We next see the pair arriving at their newly-purchased home.  Marcy is ecstatic with their new digs.  Charlie is visibly worried about the cost of the home and even moreso at the thought of how March might furnish it.  Her friend is married to a border patrol officer named Cat (Harvey Keitel).  Cat’s a bold man who isn’t afraid to speak his mind.  He also, along with their boss (Warren Oates), has a business on the side running protection for a local coyote’s lucrative .  Cat is the role that Jack would normally have taken, especially later on in his career.  The big manly, forceful corrupt lawman?  That fits Nicholson to a T.  At this point in his career, however, Jack was still interested in shaking things up.  This small film fell in-between two of his heavy hitters (Reds and Terms of Endearment).  The script is what drew his attention here.  The chance to do something a little different.  While I wouldn’t go so far as to call it a lost classic (though that may change after future viewings), The Border is a damn good little film and Nicholson gives one of the best performances of his career.

Is It Worth A Look?: Absolutely.  This is Nicholson in an atypical role.  For all intents and purpose, he’s a loser and a pushover.  Charlie is emotionally waylaid by his wife’s expensive tastes throughout the film.  He allows himself to be forced into moving somewhere he has no desire to live or really afford.  He allows the situation to worsen as Marcy piles expensive furniture and amenities on top of their debt.  He then allows himself to go on the take to get both Marcy and Cat off his back.  The former out of love and the latter out of a desire to be respected.  As the film goes on and his morals weigh heavier and heavier on his conscience, he begins to stand up for himself.  If it had come out today it would have starred someone like William H. Macy or Patrick Wilson (our current go-to emasculated male).  Someone whose slow build up to violently defending his beliefs would both impress and be cliched at the same time.  By casting Jack, they subverted expectations.  We KNOW that he can pull out his gun and fix the situation at any turn.  Because he doesn’t, it causes frustration.  You WANT Charlie to stand up for himself from the opening scene and when he finally does late in the film, it gives a cathartic release.  By that point you are ready to cheer him on and the film has won.  The Border might not be an outright classic, but it is absolutely an underrated gem and a criminally underseen entry in Jack Nicholson’s oeuvre.  Give it a look when you have the time, especially since it is currently available on Netflix Instant.  Jack once said that this is one of the films he is most proud of making and he is right to feel that way.  If that isn’t reason enough to give it a shot, I don’t know what would be.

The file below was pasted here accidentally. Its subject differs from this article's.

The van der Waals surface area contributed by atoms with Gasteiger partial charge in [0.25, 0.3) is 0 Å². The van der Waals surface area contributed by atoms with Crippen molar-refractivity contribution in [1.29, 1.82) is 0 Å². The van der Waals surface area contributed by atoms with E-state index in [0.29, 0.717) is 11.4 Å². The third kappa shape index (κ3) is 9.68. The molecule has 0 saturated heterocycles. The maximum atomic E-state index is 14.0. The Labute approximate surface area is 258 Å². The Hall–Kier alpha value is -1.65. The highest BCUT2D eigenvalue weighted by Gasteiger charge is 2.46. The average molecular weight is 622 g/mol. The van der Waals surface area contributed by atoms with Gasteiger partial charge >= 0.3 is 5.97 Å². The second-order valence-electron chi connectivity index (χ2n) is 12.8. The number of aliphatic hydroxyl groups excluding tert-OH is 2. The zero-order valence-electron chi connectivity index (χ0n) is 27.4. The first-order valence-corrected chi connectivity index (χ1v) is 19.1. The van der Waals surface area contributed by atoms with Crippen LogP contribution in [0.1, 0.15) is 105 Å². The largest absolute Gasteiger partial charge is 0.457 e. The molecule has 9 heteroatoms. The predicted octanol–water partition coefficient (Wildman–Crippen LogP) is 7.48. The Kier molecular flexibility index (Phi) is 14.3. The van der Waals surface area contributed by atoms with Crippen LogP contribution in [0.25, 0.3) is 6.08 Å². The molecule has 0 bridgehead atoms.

It’s a shame that Harvey & Jack’s second collaboration didn’t turn out as well.

Random Anecdotes: The lead role was originally intended for Robert Blake, but the studio ultimately decided to go with a bigger star.

Co-writer Deric Washburn also wrote Silent Running, The Deer Hunter, and Extreme Prejudice.

Bruce Springsteen’s song “The Line” was apparently inspired by this film.

The original ending had Charlie Smith bombing the border patrol HQ and going to jail.  It was reshot after test audiences said it was too dark a finish.  Here’s hoping we get to see it someday, preferably on Blu, be it in a restored cut or as an alternate ending.  From the sound of things, it would have been the icing on top of an already delicious cake of a film.  You can catch a smidgen of it in the trailer below.

Cinematic Soulmates: Cop Land, Pride & Glory, The Shepherd: Border Patrol, Training Day, The Two Jakes.